Harvard Law School Makes Online Zero-L Course Free for All U.S. Law Schools Due to Coronavirus


For Kennedy School Fellows, Epstein-Linked Donors Present a Moral Dilemma


Tenants Grapple with High Rents and Local Turnover at Asana-Owned Properties


In April, Theft Surged as Cambridge Residents Stayed at Home


The History of Harvard's Commencement, Explained

Harvard Renews Decision Not to Buy Local Land

By Nicole Seligman

The University has renewed its commitment to the Cambridge community not to purchase residential property outside designated boundaries until at least 1980.

The decision, announced in a report to be released today, signed by Charles U. Daly, vice-president for government and community affairs, that updates a 1972 study outlining Harvard's responsibilities to the community, duplicates with only minor changes a 1972 decision.

The new report also indicates that Harvard has, as promised, maintained zero growth in the number of graduate students on the main campus to avoid overburdening local housing.

It also states that the University has provided housing for the increased number of undergraduates, through renovation of Currier and South Houses, construction of Canaday Hall and increased allocation in on-campus housing.

Surplus Housing

In its 1972 report, the Office of Government and Community Affairs also announced Harvard's intention of divesting itself of residential property not essential to its own needs, giving priority to tenants and other people interested in owner-occupancy.

Forty such surplus units in Cambridge and Boston have been identified to date, and have been or are being offered for sale, according to the report. Another 100 units are being studied for possible sale.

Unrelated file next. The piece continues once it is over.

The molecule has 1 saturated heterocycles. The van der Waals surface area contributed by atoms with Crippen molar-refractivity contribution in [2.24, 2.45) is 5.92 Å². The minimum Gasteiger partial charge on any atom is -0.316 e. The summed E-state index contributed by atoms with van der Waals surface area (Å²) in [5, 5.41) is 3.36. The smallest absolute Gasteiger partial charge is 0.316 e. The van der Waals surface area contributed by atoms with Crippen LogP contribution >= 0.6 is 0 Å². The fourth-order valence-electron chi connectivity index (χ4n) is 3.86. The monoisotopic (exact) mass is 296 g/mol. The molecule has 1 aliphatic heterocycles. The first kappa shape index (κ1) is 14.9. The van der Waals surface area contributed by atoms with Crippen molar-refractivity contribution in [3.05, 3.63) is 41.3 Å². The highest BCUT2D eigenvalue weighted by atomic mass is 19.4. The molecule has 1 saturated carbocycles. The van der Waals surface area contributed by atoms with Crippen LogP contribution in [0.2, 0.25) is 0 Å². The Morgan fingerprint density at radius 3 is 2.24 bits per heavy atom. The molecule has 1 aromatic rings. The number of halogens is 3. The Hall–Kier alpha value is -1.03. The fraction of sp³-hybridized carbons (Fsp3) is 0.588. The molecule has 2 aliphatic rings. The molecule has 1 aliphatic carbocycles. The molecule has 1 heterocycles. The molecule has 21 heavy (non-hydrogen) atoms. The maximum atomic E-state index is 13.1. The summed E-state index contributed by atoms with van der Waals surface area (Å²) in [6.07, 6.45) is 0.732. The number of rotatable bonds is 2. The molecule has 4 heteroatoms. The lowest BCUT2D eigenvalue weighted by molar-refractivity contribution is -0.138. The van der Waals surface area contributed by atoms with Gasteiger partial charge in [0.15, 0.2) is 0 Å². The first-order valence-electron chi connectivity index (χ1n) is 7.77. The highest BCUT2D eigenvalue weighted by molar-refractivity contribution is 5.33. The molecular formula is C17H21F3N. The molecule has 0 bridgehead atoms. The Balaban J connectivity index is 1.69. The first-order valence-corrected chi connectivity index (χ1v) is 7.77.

In addition, the 53-page report discusses Harvard's shelving of the Cambridge Corporation, an independent organization operating on a $600,000 joint grant from Harvard and MIT, which was to assume a hands-off policy as developer of housing projects and act as an adviser in selling decisions.

The corporation has been abandoned, according to the report, because of widespread uncertainty regarding the need for further subsidized housing and the drying up of government support. It has been replaced by the joint Harvard-MIT economic planning office, established in 1959.

Daly, who will resign in July ending a five-year stint in the community affairs office, cites in the conclusion to his report as the problems that remain for Harvard and the community the further improvement of the Cambridge schools and reduction in their cost; strengthening the Cambridge police; and examining the structure, effectiveness and cost of the city government.

The main body of the report identifies the major concern of the community affairs office, such as housing, traffic and parking, economic development and medical needs, and discussed the progress in each of these areas since the 1972 statement.

Want to keep up with breaking news? Subscribe to our email newsletter.